Here we go. Ad Age reports that digital agencies have not yet done the required work to claim any sort of prowess in the area of leading brand strategy.
The article states:
“Increasingly marketers are realizing that [offline and online] has to be integrated … but interactive agencies have not yet proven they have the capability to manage brand strategy,” said Brian Haven, senior analyst at Forrester Research and the author of “The Forrester Wave: Interactive Marketing Agencies
Do we believe the folks at Forrester? Well, I think they make a valid point. David Armano of Critical Mass and the Logic and Emotion blog thinks so too. David has made a list of suggestions in terms of what agencies need to do to pull up their brand socks and legitimize themselves enough to grab the brass ring. My favorite one of his suggestions is to “think outside the browser“. So true.
My view is that, while digital agencies may seem poised to poised to pick up larger pieces that are seemingly up for grabs, it really is a legacy issue that will take time and competency to overcome. It might be a bit of Chicken and Egg, but the reality is that perceptions are not rapidly changing – meaning that the talk around brand is likely not being demonstrated by the walk.
Client side brand stewards are cautious to hand everything over to agencies that, in recent memory at least, were viewed as tactical players or, dare I say, suppliers and vendors – not partners. The observed word on the client side of the street is that achieving results in digital by understanding the intersection of technology, marketing and commerce, is still a far cry from being a brand visionary, ambassador and leader.
In large part, brands and brand management are in flux because of the growth of growth in the digital space and the emergence of new media and social media. The inability of gynormous top tier ad agencies to grasp this space has led to a bigger footprint for pure play digital shops as clients busily parceled out pieces to whomever seemed to be a “best in class” provider. Digital experts rose to the challenge and met client demands in terms of delivering what online audiences really want, use and benefit from inside the interactive arena. What did not shift in light of proving digital leadership was the responsibility to become “guardian of the brand”.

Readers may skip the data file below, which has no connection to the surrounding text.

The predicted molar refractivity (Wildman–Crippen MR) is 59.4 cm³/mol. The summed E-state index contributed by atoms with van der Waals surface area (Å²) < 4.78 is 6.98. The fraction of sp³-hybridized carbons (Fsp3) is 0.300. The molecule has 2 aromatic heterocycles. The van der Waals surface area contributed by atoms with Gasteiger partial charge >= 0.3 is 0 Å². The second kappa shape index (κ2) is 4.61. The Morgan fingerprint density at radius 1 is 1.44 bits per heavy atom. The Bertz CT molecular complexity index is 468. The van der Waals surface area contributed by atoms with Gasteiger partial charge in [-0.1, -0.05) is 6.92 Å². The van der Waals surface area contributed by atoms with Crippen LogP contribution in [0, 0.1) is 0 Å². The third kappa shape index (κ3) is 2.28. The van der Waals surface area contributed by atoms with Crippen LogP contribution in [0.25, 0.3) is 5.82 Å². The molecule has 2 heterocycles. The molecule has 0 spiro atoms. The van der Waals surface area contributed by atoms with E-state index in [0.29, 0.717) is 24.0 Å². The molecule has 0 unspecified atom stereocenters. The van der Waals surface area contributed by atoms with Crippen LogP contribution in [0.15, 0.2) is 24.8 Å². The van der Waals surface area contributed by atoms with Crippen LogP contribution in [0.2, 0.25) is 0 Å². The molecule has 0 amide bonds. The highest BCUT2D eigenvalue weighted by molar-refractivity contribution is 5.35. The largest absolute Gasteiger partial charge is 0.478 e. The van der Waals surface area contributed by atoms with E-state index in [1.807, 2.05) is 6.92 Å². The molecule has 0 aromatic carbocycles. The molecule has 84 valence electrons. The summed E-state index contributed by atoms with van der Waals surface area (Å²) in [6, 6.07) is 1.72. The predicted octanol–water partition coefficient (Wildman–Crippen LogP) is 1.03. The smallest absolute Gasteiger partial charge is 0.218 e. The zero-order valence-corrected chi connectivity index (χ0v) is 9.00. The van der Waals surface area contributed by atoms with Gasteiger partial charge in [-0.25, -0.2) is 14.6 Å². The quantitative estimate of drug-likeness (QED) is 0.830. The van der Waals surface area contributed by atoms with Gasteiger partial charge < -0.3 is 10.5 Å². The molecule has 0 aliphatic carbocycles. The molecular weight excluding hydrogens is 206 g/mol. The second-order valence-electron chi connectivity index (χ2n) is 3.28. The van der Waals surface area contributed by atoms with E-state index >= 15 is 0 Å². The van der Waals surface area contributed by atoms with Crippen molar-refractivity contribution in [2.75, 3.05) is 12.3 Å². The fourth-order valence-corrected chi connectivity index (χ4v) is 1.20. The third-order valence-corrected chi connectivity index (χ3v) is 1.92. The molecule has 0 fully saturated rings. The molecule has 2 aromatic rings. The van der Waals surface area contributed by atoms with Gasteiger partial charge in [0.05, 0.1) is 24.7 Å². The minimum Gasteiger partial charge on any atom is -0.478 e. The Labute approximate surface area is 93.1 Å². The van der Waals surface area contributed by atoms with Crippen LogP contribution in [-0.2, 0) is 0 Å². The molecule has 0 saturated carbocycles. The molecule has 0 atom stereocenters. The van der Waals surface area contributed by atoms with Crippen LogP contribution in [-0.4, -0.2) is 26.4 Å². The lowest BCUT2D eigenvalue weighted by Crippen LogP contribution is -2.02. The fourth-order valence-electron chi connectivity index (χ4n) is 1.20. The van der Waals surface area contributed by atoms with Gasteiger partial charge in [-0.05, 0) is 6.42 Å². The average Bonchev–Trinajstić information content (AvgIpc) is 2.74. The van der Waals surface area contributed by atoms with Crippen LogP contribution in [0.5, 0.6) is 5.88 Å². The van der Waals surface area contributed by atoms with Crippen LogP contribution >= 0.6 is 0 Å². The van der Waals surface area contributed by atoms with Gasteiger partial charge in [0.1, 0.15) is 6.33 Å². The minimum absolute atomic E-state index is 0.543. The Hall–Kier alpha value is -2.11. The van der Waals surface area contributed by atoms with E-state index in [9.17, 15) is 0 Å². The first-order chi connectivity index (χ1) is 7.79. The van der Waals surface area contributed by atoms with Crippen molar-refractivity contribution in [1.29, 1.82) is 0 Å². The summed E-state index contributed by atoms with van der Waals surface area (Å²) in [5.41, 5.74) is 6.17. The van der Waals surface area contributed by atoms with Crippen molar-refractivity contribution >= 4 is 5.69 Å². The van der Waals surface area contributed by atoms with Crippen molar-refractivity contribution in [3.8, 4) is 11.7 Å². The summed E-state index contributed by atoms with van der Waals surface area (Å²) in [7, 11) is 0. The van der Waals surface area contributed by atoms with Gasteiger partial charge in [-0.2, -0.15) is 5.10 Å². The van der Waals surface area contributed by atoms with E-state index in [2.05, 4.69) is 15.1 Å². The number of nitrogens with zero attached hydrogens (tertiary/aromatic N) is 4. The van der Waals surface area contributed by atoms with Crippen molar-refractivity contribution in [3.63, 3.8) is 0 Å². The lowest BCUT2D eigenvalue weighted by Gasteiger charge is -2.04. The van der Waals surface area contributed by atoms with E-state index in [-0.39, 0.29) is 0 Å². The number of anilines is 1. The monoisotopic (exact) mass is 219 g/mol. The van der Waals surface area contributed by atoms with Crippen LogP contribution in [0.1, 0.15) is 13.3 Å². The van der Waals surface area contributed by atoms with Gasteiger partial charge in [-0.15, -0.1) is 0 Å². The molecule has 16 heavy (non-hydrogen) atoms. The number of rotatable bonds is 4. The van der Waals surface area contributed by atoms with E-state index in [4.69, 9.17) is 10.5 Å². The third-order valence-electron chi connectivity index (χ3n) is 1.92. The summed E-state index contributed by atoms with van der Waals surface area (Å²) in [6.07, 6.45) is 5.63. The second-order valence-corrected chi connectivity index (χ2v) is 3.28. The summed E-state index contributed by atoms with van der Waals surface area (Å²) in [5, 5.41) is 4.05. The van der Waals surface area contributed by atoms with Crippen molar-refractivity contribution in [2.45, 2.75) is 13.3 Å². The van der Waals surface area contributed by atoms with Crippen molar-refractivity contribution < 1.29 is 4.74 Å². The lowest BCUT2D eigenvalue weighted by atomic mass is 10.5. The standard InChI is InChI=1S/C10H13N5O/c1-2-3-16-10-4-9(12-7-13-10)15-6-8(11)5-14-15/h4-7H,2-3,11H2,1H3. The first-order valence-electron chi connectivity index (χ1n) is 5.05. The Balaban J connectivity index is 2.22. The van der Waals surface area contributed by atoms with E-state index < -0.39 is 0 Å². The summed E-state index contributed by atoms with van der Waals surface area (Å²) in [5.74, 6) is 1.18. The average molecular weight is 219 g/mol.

Unfortunately, be it right or wrong in your view, interactive agencies still have significant ground to cover. The irony is that being so good in this area likely painted them into a corner. The path created by a competent digital footprint has not yet led to doors swinging open around strategic brand management. That door will take time to open. The future is bright for digital agencies and digital marketers alike to win it by way of meritocracy, not though a blind expectation that a few kick-ass digital ventures will see it handed over on a silver platter.
The article continues:
“But to get there, digital agencies need to develop four core capabilities, according to the report: measurement and analytics, audience research, cross-channel integration and social media.”
The fact that these conversations are taking place is leading to a better place for digital agencies, digital marketers and brands as a whole. Hopefully, there will be real dialog and development in this area of opportunity, not defensiveness and arguments that will defeat the breadth, complexity and importance of this issue in today world of marketing.